Thank You, Lawrence Ferlinghetti
Alysia Abbott Remembers the Abiding Spirit of North Beach
When Lawrence Ferlinghetti died this week at age 101, nearly one month shy of his 102nd birthday, many of my friends, even writer friends, expressed surprise on social media. I didn’t even know he was still alive!
Indeed, Ferlinghetti outlived all the younger Beat writers he once published, including Jack Kerouac, William Burroughs, Allen Ginsberg, and Greg Corso. When The New York Times, in a 2005 interview, asked him why, he answered, “Kerouac drank himself to death, and Burroughs, when he was young, thought the healthiest person was one who had enough money to stay on heroin all his life. I really never got into drugs. I smoked a little dope, and I did a little LSD, but that was it. I was afraid of it, frankly. I don’t like to be out of control.”
But for me, and a segment of San Franciscans and aspiring bohemians worldwide, Ferlinghetti seemed immortal; we found comfort in this. As many of us have been wringing our hands over what might become of the soul of the city, or the role of the writer in society, we could always say, There’s City Lights!, a sentinel in North Beach, one of the few neighborhoods in the city that still feels as it once did. The bookstore isn’t only one of the best known in North America—in 2001 it was officially declared a landmark—it’s also one of the most beloved. In the early months of the Covid-19 pandemic, City Lights closed and started an online fundraiser, announcing they might not reopen. The store received more than $450,000 in four days.
When Ferlinghetti first opened City Lights in 1953, North Beach was still mostly Italian. “We used to get some Italian anarchist newspapers direct from Italy,” he told Interview magazine. “And the Italians on the garbage trucks would pull up in front of the store and rush in and get their copies.” His original partner, Peter Martin, was the son of Carlo Tresca, the famous editor and labor organizer who was assassinated by mafia in New York City in 1943.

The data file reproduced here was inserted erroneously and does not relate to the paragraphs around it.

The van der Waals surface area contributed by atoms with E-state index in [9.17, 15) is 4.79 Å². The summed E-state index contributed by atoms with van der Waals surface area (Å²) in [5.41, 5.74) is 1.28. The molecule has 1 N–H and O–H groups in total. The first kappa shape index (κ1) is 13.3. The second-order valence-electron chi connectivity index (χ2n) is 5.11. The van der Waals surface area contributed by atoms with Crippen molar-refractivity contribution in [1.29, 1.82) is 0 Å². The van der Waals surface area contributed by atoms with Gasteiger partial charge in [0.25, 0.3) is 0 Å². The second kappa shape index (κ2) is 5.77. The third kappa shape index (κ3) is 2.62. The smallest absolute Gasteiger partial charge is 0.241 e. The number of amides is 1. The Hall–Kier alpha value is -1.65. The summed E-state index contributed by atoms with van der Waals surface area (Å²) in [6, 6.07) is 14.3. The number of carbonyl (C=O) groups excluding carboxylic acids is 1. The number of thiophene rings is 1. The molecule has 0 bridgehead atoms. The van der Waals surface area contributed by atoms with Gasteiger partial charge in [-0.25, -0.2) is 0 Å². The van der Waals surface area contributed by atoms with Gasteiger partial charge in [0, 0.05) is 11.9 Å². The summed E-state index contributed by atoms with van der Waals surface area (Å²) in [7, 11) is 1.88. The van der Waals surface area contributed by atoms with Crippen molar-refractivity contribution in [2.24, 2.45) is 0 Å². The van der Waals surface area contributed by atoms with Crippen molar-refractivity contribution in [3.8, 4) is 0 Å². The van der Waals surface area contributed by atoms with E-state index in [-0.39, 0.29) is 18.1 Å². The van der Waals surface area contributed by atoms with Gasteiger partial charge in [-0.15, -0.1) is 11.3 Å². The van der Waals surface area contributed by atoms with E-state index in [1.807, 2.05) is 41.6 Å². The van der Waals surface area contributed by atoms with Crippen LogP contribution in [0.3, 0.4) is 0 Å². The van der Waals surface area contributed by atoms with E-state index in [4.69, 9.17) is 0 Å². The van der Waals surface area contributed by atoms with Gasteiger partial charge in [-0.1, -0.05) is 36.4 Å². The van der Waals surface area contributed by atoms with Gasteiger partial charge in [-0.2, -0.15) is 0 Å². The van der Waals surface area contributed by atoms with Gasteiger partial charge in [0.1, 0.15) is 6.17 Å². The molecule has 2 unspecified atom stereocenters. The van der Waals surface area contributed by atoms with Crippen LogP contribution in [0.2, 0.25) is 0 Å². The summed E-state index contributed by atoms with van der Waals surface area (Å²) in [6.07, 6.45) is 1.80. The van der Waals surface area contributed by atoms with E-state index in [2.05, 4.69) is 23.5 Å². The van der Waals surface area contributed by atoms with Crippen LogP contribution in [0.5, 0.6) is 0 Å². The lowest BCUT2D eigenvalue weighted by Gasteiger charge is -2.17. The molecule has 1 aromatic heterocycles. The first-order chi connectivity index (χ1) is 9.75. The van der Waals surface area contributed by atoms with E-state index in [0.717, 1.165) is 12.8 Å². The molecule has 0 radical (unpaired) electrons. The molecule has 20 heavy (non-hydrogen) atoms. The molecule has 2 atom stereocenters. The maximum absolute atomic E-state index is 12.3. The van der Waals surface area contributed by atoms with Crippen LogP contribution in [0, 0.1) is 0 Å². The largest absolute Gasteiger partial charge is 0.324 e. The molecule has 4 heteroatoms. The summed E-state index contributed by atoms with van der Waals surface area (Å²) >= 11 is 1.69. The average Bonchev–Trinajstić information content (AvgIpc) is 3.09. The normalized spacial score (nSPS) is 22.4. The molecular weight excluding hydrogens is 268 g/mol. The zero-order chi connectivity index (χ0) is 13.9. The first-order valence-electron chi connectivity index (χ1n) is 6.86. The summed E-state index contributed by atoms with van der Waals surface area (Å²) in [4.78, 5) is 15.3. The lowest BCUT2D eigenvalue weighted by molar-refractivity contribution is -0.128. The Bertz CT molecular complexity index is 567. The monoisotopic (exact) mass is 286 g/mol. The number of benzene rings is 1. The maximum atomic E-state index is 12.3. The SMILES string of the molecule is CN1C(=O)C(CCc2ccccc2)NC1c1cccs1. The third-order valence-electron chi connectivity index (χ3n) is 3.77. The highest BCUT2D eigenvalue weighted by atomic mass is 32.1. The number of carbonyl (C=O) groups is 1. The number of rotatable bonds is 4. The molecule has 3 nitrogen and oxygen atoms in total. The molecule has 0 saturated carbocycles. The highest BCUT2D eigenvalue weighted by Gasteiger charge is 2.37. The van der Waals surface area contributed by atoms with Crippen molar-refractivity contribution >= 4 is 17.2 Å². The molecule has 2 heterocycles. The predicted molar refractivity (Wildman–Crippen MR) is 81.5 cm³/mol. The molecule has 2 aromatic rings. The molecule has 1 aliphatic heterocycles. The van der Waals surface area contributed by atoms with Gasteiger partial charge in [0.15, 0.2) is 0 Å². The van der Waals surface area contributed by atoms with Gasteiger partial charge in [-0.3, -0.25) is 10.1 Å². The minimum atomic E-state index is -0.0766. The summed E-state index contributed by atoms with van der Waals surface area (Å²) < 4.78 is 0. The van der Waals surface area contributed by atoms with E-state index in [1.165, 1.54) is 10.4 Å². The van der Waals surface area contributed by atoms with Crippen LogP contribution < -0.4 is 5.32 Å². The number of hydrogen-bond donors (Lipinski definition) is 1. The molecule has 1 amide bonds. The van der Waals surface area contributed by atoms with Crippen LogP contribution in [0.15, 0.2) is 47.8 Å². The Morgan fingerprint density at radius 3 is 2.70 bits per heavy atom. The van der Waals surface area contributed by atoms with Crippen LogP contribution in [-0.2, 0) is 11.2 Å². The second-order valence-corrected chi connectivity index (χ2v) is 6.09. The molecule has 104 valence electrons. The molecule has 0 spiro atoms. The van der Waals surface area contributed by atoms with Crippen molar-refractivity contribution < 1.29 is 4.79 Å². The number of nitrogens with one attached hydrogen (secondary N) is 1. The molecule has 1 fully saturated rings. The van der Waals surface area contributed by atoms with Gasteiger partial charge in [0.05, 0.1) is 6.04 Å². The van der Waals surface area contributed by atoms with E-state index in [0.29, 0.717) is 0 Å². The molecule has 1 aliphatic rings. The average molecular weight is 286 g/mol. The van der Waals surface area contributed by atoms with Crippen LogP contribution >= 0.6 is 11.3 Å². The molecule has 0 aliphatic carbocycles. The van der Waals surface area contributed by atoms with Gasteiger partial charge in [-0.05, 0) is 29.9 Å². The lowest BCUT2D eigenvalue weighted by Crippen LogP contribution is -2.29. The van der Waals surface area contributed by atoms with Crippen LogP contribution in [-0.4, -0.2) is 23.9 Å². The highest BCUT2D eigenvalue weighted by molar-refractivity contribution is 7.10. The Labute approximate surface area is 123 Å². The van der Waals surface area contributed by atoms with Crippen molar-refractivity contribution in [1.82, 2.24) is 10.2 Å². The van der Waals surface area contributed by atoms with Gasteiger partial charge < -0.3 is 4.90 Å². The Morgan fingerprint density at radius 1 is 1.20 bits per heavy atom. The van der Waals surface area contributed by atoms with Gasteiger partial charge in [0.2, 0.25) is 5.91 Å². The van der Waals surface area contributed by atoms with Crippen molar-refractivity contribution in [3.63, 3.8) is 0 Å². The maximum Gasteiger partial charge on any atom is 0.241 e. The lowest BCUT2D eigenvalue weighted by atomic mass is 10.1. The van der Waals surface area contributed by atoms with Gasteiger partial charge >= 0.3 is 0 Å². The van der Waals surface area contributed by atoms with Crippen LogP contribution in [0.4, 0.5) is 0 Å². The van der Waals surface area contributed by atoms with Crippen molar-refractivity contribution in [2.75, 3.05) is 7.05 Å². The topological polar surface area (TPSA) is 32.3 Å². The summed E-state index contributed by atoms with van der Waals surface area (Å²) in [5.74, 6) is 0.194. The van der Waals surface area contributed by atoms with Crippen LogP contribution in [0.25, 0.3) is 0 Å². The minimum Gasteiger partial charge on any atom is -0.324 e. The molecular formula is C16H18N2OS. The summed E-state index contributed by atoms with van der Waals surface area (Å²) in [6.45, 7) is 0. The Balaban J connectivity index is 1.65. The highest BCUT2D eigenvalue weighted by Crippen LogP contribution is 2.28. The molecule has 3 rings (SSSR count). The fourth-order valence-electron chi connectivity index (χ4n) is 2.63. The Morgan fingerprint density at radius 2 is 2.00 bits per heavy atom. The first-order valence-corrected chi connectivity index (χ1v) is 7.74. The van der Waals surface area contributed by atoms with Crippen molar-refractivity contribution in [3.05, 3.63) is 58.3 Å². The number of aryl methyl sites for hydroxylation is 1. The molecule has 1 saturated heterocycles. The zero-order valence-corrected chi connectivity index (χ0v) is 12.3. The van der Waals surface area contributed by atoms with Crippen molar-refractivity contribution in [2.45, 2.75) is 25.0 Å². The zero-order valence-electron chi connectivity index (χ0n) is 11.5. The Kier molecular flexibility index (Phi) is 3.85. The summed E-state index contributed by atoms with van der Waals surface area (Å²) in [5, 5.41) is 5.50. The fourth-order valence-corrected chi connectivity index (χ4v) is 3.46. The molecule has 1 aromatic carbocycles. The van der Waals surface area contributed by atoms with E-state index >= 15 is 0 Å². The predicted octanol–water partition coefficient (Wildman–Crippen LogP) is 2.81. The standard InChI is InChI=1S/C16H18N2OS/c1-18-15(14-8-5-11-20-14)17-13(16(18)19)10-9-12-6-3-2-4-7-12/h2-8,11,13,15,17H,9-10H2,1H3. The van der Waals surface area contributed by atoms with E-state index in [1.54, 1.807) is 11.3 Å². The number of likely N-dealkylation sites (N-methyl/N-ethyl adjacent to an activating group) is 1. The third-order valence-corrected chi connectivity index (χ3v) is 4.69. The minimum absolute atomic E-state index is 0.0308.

But Ferlinghetti’s influence reaches well beyond that of the store he founded. As poet and publisher, Ferlinghetti challenged the literary elite’s definition of art and the artist’s role in the world.
In 1955, he launched the City Lights publishing house, devoted to publishing avant-garde books. And in 1957 he took on obscenity charges with the publication of Allen Ginsberg’s Howl and Other Poems after San Francisco local police arrested Ferlinghetti, and a City Lights clerk, Shigeyosi Murao,
“It is not the poet but what he observed which is revealed as obscene,” Ferlinghetti said in the poem’s defense. In a landmark first amendment case, the judge ruled in Ferlinghetti’s favor and Howl and Other Poems became a bestseller.
Through his work as publisher and writer, Ferlinghetti was also instrumental in bringing poetry out of the academy and back into the public sphere with readings and political activism.
Along with Ginsberg, and other progressive writers, he took part in events focusing on issues including the Vietnam War, the Cuban revolution, the nuclear arms race, the United Farm Workers of America, the murder of Salvador Allende, the Sandinistas in Nicaragua, and the Zaptista Army of National Liberation in Mexico. In an interview with the San Francisco Chronicle he said about his time serving in the war, “Seeing Nagasaki made me an instant pacifist.”